I used to buy AVR ISP-MKII's to send to my clients so they could upgrade their software without my having to FedEx new chips - I could just email a new program and they were off to the races. Some used them on production lines. Now, with a bare board? Oh crap. Also read the disclaimer at the end of the Dragon datasheets "It is not a finished product". So why'd they terminate the MKII?? It was the best thing they made!!

I will now take a deep breath and open a beer and go think about roses for awhile.

Thank you,
Scroungre

  • 1
  • 2
  • 3
  • 4
  • 5
Total votes: 0

Scroungre wrote:

I used to buy AVR ISP-MKII's to send to my clients so they could upgrade their software without my having to FedEx new chips - I could just email a new program and they were off to the races.

 

If you are looking for a solution, have a look at the Kanda Keyfob programmers.

#1 Hardware Problem? https://www.avrfreaks.net/forum/...

#2 Hardware Problem? Read AVR042.

#3 All grounds are not created equal

#4 Have you proved your chip is running at xxMHz?

#5 "If you think you need floating point to solve the problem then you don't understand the problem. If you really do need floating point then you have a problem you do not understand."

  • 1
  • 2
  • 3
  • 4
  • 5
Total votes: 0

Thanks! I looked, and found this: http://www.kanda.com/products/Ka...

Which looks pretty close to what I want. All my boards have 6-pin ISP connectors (they're smaller!) and it does have an adaptor.

Anyone (including yourself, Mr. Fairchild!) with experience with that particular gadget? Does it work seamlessly with both older and newer (from 4.12 up) versions of AVR studio? In short, is it a lot like an AVR ISP MKII? Are there any new and fun features that make it even better? Let me know, if you can,

Thanks again,
S.

  • 1
  • 2
  • 3
  • 4
  • 5
Total votes: 0

Scroungre wrote:

Anyone (including yourself, Mr. Fairchild!) with experience with that particular gadget?

 

Not that particular unit. I do use the keyfob units for production programming, keeping individual units programmed with the latest version of each product...

 

 

...(grabbed from the drawer).

 

Kanda's tech support is pretty good, it might be worth an email (or even phone call if you are UK based).

#1 Hardware Problem? https://www.avrfreaks.net/forum/...

#2 Hardware Problem? Read AVR042.

#3 All grounds are not created equal

#4 Have you proved your chip is running at xxMHz?

#5 "If you think you need floating point to solve the problem then you don't understand the problem. If you really do need floating point then you have a problem you do not understand."

  • 1
  • 2
  • 3
  • 4
  • 5
Total votes: 0

Take a look at these by a fellow freak:

 

This photo is in the Off-Topic forum under the top sticky of "Post your project Pictures Here"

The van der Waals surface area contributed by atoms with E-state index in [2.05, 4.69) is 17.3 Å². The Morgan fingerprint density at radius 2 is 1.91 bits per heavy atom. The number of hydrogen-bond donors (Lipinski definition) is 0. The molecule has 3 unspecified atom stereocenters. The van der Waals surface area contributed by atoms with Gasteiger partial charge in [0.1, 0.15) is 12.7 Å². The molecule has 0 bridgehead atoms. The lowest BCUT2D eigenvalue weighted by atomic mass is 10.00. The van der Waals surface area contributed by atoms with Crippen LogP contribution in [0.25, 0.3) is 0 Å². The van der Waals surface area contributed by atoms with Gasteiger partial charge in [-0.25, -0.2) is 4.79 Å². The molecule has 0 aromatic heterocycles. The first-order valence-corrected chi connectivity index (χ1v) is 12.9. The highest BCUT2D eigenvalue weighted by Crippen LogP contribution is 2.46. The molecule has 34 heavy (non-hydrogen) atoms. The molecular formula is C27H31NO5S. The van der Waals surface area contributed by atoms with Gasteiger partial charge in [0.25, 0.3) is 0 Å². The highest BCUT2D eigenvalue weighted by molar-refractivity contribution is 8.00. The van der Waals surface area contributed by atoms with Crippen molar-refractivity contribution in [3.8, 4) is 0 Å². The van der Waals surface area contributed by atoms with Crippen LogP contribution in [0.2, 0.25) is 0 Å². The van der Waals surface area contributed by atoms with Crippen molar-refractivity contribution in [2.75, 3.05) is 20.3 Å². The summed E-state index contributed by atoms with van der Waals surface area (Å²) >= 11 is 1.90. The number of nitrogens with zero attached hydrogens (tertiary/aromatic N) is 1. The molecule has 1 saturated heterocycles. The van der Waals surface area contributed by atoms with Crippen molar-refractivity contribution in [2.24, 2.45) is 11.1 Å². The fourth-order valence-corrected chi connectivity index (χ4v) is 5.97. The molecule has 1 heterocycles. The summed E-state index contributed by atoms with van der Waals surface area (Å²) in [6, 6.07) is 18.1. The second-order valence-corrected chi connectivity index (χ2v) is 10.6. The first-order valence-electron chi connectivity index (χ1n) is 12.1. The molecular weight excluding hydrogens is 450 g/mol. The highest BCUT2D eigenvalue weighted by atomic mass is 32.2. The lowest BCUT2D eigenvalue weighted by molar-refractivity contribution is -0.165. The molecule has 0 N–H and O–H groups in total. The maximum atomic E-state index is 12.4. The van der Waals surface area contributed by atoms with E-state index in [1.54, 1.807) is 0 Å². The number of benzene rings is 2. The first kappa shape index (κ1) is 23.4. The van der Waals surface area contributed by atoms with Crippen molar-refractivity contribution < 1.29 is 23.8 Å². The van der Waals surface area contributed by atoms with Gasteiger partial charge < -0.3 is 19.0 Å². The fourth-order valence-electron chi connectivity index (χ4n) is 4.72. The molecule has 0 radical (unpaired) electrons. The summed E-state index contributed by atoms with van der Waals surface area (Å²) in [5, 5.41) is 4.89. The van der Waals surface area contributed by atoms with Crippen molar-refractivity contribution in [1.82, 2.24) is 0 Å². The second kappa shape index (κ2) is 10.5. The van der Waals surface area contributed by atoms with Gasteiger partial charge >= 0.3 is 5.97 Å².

I plan on purchasing a few myself.

 

JIm

I would rather attempt something great and fail, than attempt nothing and succeed - Fortune Cookie

 

"The critical shortage here is not stuff, but time." - Johan Ekdahl

 

"Step N is required before you can do step N+1!" - ka7ehk

 

"If you want a career with a known path - become an undertaker. Dead people don't sue!" - Kartman

"Why is there a "Highway to Hell" and only a "Stairway to Heaven"? A prediction of the expected traffic load?"  - Lee "theusch"

 

Speak sweetly. It makes your words easier to digest when at a later date you have to eat them ;-)  - Source Unknown

Please Read: Code-of-Conduct

Atmel Studio6.2/AS7, DipTrace, Quartus, MPLAB, RSLogix user

  • 1
  • 2
  • 3
  • 4
  • 5
Total votes: 0

I just bought an ICE.  Mouser had 116 of them as of a few minutes ago, and 479 of the full kit for $92.  The basic model is $53, and the upgrade to the full kit is about the same price as if you bought them together, so you can do it either way if you need more than just AVR use.  I am very happy with it.  In addition to programming with a 6-pin connector just like the obsoleted AVRISP mkII, you can also use it for a full on chip debugger together with Atmel Studio 6.2.  It works great.  I am really happy with it.

 

Good luck,mark

Last Edited: Mon. Apr 27, 2015 - 02:43 PM
  • 1
  • 2
  • 3
  • 4
  • 5
Total votes: 0

Oops, I just added a new thread, on this same topic.

 

I see that Mouser is selling some units made by Olimex (Mouser Stock # 909-AVR-ISP-MK2). Does it play like the original, or do you need do invoke some special incantations ? 

  • 1
  • 2
  • 3
  • 4
  • 5
Total votes: 0

threeneurons wrote:

I see that Mouser is selling some units made by Olimex (Mouser Stock # 909-AVR-ISP-MK2). Does it play like the original, or do you need do invoke some special incantations ? 

The olimex avr-isp-mk2 units are clones based on Dean Camera's LUFA firmware. It's very close functionally to the atmel programmer, and for my undemanding usage, it works perfectly adequately. I use avrdude, and the standard command line flags work for it: